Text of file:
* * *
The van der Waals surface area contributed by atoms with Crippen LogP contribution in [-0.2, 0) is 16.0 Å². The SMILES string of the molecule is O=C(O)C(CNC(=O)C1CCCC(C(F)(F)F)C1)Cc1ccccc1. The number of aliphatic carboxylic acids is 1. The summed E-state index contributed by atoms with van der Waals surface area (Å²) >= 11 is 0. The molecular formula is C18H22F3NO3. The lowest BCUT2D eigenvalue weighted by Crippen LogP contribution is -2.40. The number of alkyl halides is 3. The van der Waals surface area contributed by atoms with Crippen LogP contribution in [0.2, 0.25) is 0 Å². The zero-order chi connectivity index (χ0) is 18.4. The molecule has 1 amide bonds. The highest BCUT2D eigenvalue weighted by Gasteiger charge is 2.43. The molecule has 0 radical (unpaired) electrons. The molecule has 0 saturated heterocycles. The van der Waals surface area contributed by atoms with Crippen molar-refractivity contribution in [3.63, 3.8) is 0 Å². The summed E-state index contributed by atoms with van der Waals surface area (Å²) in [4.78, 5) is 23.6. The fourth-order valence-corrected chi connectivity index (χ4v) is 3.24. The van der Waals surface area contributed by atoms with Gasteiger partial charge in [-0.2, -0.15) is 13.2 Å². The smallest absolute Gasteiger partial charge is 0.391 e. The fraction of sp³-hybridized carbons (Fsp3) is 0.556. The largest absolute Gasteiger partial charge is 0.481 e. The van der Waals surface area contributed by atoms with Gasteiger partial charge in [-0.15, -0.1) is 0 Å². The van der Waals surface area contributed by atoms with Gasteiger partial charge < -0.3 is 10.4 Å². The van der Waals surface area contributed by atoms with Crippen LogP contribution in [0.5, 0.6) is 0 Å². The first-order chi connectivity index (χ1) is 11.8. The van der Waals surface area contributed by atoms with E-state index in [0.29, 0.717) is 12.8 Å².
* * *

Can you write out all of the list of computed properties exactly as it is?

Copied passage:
The van der Waals surface area contributed by atoms with Crippen LogP contribution in [-0.2, 0) is 16.0 Å². The SMILES string of the molecule is O=C(O)C(CNC(=O)C1CCCC(C(F)(F)F)C1)Cc1ccccc1. The number of aliphatic carboxylic acids is 1. The summed E-state index contributed by atoms with van der Waals surface area (Å²) >= 11 is 0. The molecular formula is C18H22F3NO3. The lowest BCUT2D eigenvalue weighted by Crippen LogP contribution is -2.40. The number of alkyl halides is 3. The van der Waals surface area contributed by atoms with Crippen LogP contribution in [0.2, 0.25) is 0 Å². The zero-order chi connectivity index (χ0) is 18.4. The molecule has 1 amide bonds. The highest BCUT2D eigenvalue weighted by Gasteiger charge is 2.43. The molecule has 0 radical (unpaired) electrons. The molecule has 0 saturated heterocycles. The van der Waals surface area contributed by atoms with Crippen molar-refractivity contribution in [3.63, 3.8) is 0 Å². The summed E-state index contributed by atoms with van der Waals surface area (Å²) in [4.78, 5) is 23.6. The fourth-order valence-corrected chi connectivity index (χ4v) is 3.24. The van der Waals surface area contributed by atoms with Gasteiger partial charge in [-0.2, -0.15) is 13.2 Å². The smallest absolute Gasteiger partial charge is 0.391 e. The fraction of sp³-hybridized carbons (Fsp3) is 0.556. The largest absolute Gasteiger partial charge is 0.481 e. The van der Waals surface area contributed by atoms with Gasteiger partial charge in [-0.15, -0.1) is 0 Å². The van der Waals surface area contributed by atoms with Gasteiger partial charge < -0.3 is 10.4 Å². The van der Waals surface area contributed by atoms with Crippen LogP contribution in [0.5, 0.6) is 0 Å². The first-order chi connectivity index (χ1) is 11.8. The van der Waals surface area contributed by atoms with E-state index in [0.29, 0.717) is 12.8 Å².